Breaking Up With Friends, Then Getting Back Together
Opening April 13, 2019 6-9pm
We open our borrowed little shack, eponymous with its famous namesake and founder, exactly one hundred years after Gertrude Robinson Smith and Miriam Oliver planted their first garden on the land away from their hectic lives in New York. Appropriately, this centennial is marked by a project about cycles and the changeability therein.
On February 25th, 2018, Acacia Marable began a year-long ritual of making daily drawings. The idea wasn’t catalyzed from a break-up the way a haircut might be, but it did begin shortly after one. And there were more on the way; endings and beginnings of intimate relationships over the course of the year were noticed, some were reflected in the drawings, others were just felt. As Acacia’s experience of drawing changed so did their body—they had top surgery, they started T. Adjacent and analogous to their daily meditation process, their drawings eschewed the notion of clear and digestible outcomes, even from clear and digestible actions like making marks on paper.
The desire to amass is in direct contradiction with presentness or sitting with what is. And yet, through this sitting, there an amassing of acceptance and even patience. Breaking Up With Friends, Then Getting Back Together’s abundance is deceptive—it might be more relevant to consider patience and play in relation to this project. If you’re trying to cartwheel with the idea that your body will eventually make a straight line you might feel frustrated when you’re repeatedly bent at the hips. The same could be said for orgasms—you’re less likely to come if you're not having fun, or if you’re not present in the experience of touch. There is something here, of play, and patience, and of sex. There is also change. Subtle and big changes from day to day, subtle and big changes over the course of one year.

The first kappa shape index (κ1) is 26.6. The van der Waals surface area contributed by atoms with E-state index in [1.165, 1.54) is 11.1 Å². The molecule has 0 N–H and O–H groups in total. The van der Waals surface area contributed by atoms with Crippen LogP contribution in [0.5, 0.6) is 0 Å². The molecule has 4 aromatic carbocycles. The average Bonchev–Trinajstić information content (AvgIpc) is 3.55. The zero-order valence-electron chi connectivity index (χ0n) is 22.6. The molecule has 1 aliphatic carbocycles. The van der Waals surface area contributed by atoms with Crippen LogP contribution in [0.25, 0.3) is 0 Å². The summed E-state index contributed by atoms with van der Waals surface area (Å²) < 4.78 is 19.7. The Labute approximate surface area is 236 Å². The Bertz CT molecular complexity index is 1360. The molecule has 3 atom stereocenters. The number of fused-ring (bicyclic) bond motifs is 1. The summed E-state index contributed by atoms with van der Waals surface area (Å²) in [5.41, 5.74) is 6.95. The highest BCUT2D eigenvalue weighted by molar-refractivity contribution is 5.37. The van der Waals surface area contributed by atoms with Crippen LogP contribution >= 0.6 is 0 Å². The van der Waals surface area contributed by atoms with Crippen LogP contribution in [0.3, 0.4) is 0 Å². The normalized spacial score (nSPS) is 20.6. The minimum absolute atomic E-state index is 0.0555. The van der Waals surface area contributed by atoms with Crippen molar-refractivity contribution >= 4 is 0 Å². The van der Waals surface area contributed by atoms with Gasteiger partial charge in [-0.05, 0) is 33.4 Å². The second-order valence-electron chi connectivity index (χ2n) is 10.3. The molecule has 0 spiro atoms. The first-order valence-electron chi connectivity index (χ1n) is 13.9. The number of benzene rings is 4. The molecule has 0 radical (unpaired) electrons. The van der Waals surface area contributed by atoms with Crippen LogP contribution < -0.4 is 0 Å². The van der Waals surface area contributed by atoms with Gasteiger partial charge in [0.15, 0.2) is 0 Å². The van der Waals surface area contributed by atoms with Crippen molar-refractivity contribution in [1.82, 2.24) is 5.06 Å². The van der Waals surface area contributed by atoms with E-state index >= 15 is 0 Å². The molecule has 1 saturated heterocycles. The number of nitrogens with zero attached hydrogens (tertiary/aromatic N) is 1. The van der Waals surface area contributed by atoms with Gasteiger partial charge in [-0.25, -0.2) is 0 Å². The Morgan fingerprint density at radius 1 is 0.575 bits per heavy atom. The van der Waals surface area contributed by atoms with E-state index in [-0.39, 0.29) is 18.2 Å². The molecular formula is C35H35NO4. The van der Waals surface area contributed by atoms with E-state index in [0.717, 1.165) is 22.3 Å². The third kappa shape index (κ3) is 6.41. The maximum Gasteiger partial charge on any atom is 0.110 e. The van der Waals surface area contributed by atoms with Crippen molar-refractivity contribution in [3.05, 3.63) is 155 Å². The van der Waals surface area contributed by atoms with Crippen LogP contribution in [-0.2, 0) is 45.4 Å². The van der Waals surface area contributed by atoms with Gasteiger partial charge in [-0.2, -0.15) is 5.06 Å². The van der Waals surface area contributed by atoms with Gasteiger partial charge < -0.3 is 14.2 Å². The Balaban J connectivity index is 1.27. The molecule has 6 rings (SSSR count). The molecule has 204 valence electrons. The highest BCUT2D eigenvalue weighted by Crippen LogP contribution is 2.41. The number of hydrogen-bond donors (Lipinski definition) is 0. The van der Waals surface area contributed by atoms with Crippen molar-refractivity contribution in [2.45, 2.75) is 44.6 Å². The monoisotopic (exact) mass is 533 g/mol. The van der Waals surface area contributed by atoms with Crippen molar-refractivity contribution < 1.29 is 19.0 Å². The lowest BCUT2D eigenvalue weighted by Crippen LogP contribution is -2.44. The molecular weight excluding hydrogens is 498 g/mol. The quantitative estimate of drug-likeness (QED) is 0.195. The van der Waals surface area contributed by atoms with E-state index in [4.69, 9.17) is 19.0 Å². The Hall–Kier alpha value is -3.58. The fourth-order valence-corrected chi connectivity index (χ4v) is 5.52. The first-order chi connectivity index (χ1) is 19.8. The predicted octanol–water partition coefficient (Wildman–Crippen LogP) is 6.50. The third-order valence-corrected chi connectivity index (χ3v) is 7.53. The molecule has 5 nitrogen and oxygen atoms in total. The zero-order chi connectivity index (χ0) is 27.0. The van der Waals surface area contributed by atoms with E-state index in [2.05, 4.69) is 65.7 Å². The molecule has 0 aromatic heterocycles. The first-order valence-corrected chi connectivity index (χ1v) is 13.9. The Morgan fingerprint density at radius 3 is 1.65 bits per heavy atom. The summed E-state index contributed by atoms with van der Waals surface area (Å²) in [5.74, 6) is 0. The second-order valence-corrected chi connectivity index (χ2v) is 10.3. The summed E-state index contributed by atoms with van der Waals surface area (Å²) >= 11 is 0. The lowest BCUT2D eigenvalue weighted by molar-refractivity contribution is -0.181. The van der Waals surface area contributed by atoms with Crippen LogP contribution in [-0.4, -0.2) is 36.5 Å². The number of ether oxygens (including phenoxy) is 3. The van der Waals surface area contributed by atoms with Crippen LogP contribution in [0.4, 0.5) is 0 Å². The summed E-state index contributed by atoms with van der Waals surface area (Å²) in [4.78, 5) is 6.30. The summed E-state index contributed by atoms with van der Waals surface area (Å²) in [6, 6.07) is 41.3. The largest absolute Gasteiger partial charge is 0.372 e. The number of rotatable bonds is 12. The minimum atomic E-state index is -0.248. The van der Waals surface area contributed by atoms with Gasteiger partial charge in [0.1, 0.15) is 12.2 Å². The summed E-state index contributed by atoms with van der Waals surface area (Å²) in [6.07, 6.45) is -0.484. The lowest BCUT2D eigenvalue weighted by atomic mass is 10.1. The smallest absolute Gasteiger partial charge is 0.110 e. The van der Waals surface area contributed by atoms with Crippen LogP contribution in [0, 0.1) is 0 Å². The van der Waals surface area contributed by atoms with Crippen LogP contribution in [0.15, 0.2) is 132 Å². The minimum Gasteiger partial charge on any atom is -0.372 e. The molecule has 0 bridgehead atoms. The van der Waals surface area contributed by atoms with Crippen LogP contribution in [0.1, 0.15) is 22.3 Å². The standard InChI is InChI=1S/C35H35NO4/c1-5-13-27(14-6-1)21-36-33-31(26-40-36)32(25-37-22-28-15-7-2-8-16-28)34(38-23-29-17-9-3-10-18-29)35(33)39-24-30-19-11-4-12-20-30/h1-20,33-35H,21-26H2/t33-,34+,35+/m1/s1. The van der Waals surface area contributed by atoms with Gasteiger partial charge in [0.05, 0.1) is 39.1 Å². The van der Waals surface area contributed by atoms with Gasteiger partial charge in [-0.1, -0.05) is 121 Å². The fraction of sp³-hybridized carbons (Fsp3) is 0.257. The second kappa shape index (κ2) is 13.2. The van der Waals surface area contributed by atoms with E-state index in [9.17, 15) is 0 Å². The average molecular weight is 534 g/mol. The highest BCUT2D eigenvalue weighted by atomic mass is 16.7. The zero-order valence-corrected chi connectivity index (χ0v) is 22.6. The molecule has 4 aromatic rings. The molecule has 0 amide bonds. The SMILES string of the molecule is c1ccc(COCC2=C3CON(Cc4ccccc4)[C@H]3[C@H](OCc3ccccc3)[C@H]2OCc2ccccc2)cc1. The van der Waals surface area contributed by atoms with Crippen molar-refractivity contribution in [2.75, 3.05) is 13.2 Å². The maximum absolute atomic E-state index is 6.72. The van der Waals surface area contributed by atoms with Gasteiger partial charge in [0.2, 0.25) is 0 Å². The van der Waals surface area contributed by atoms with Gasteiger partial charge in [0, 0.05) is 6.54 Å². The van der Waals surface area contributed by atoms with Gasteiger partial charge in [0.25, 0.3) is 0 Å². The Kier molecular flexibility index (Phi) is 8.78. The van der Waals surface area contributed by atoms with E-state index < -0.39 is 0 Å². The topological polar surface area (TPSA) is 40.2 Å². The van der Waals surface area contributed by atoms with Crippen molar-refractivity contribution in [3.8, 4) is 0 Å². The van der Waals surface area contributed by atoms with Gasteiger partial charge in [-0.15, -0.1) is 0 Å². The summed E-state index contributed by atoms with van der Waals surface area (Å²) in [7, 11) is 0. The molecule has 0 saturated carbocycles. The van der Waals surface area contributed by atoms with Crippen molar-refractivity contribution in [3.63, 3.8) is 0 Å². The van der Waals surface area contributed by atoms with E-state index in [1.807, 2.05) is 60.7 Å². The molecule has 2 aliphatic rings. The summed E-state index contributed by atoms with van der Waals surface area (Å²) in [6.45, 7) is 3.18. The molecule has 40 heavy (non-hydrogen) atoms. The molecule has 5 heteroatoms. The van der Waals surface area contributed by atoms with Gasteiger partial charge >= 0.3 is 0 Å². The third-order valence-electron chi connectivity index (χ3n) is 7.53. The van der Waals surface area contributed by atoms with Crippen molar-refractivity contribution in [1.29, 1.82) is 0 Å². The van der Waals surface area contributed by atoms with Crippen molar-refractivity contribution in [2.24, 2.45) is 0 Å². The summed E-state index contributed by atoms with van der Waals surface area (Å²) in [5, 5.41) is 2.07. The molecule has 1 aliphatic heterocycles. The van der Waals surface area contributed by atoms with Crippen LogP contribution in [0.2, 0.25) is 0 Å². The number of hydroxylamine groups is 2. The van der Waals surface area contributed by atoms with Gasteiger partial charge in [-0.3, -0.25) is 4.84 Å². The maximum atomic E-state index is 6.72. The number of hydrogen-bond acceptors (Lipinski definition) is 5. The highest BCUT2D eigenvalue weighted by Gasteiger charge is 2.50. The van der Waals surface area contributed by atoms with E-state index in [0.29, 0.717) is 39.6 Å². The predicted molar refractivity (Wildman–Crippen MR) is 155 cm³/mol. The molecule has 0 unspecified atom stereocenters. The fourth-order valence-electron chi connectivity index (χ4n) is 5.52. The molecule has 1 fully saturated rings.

There were some rules: one hour per drawing and materials must be used until they were exhausted. An initial rule, no recognizable forms, was scrapped early on when the immediacy of a traced hand, yielded to mountain landscapes, reproductive organs, and throbbing clits. Soon there were lyrics, people’s names, shading, dimensional forms, and photographs in the series.
Ultimately Acacia began to utilize codified and illusionistic formal strategies interchangeably with automatism. Scribbled pastel skies are two lumpy figures embracing. Stick figures hold hands. An effortful line shades the shape of a plant. Hands, the nexus of touch, are holding, waving, fisting, rubbing, offering the peace sign. Bodies are indistinguishable from the land—cartoon undulating mountains are a myriad of orifices who confuse insides from out. There are traces of whimsy, indecision, confidence, fatigue, anger, and joy.
In models of self-discipline, we seek external sources to give our routines structure. Often we look for mirrors that reflect our intentions. With this in mind Acacia posted the results of their otherwise private drawing events on Instagram as a form of accountability Their daily log (unlike, say, the building of muscle under a grueling weight-lifting regimen, or apps that track our steps stepped, calories burned, miles ran, and pretty much everything else in our progress-addicted culture) rejects progress. What is learned is latent, kept unseen, felt by and in the body that made the visible marks only—Acacia’s. As an onlooker, there is a fear that nothing was learned and it is certainly troubling. But Breaking Up With Friends, Then Getting Back Together brings the distance between what is known and felt (the knowing of red, the feeling of hunger) into focus and noticing, here, is a type of learning.